The DOJ's Lawsuit Against the Georgia Election Law Is Mind-Meltingly Moronic

Kevin Dietsch/Pool via AP

Earlier today, AG Merrick Garland announced that the DOJ would be suing Georgia over the state’s recently enacted election reform law, SB202. RedState has covered the controversy extensively so click here, here, and here for background.


At first blush, nothing about Garland’s announcement seemed to hold water. What exactly are they going to sue over? Georgia’s voting laws, even under the new reforms, are less restrictive on balance than places like Delaware and New York. Is there some constitutional right to weeks of early voting or universal mail-in ballots that I’m unaware of?

Admittedly, I’m no a lawyer, and I try not to play one on the internet. Still, reading the claims made in the lawsuit as a layman will make your mind melt. Hat tip to Margot Cleveland at The Federalist for putting this thread together.

Now, again, I’m no lawyer, and perhaps there’s some facet of federal law that makes state laws invalid if they are sponsored by only people of a certain race, but I kind of doubt it.

It gets worse, though.


No, Rep. Park Cannon was arrested because she chose to beat on Kemp’s door, in violation of the numerous commands of his security detail. Contrary to any other presumption, Cannon did not have a right to “witness” the signing by Kemp and she didn’t have a right to harass the governor while he’s working any more than Kemp would have the right to do that to her.

Further, what does a robocall from three years ago that wasn’t done by any part of the Georgia government have to do with any of this? I recognize they are trying to set the stage here by making it seem like SB202 is a “white supremacist” law, but at what point do they make an actual argument that the law is violating some kind of federal statute or something?

Regardless, after lots of pure idiocy, the DOJ does finally manage to at least mention what parts of the law they find discriminatory.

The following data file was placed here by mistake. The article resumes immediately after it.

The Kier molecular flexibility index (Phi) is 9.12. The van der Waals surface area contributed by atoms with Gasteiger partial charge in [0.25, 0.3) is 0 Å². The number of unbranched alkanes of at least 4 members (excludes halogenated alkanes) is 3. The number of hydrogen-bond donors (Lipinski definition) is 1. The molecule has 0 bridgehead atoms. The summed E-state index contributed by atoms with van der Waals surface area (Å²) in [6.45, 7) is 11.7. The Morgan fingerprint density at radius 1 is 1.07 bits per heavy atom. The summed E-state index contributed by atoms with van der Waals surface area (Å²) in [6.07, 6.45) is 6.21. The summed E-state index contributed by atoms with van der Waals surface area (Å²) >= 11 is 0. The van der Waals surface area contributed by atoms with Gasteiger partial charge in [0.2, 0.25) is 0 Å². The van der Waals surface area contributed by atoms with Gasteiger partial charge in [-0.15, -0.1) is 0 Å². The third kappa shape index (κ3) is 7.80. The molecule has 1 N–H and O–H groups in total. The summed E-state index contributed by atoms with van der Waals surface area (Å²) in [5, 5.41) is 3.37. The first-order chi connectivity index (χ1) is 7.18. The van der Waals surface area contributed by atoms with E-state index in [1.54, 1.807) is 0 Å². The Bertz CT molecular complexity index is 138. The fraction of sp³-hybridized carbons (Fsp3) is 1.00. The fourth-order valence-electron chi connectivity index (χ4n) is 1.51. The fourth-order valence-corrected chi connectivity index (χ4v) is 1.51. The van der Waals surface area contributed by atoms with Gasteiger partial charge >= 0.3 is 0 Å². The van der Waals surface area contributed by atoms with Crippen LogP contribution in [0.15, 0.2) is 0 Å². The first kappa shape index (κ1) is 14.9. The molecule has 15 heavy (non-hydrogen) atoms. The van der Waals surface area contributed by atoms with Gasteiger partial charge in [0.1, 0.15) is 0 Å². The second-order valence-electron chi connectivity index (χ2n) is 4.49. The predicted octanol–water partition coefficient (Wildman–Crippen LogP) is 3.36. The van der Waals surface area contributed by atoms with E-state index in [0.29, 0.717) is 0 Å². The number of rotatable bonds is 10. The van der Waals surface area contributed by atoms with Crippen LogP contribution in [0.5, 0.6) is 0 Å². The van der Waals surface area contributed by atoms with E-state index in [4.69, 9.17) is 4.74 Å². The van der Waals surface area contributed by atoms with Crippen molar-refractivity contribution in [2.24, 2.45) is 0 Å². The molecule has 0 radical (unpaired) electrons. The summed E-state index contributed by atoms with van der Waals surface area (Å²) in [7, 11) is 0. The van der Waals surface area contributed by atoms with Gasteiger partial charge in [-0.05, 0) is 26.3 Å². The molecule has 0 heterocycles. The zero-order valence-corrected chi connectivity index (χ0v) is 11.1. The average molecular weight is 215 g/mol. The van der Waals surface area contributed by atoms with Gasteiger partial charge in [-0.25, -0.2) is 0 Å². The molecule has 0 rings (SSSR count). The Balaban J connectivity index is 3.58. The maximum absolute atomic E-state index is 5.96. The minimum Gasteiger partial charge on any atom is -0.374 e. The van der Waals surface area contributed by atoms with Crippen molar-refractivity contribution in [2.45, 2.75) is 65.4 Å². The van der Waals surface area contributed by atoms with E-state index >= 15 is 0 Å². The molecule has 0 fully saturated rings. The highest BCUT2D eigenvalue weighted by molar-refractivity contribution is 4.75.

This just makes no sense to me. How is either of those provisions targeting black people specifically? Such discrimination is certainly not written into the law itself, and both provisions are equally applied. What proof is there that black people require unsolicited absentee ballot mailings to have equal access to voting? And how would a provision that fines third-party groups for meddling in the absentee ballot system be in violation of the Civil Rights Act or any other federal law?


Maybe I’m just missing it here, and RedState’s resident lawyers will no doubt have some deeper dives for you later. But on the surface, this lawsuit appears moronic in the extreme. I’d be shocked if the 11th Circuit, which now leans conservative thanks to Donald Trump, ruled in favor of the DOJ here, and that’s assuming it gets there.

But perhaps the absurdity is the point? If the DOJ knows they are likely to lose, at least they will get a bunch of woke points out of this. After all, it hits all the “right” notes to satisfy the left-wing base of the Democrat Party, and saying you tried is half the battle in politics. And rest assured, the DOJ is hopelessly politicized with Garland at the helm.


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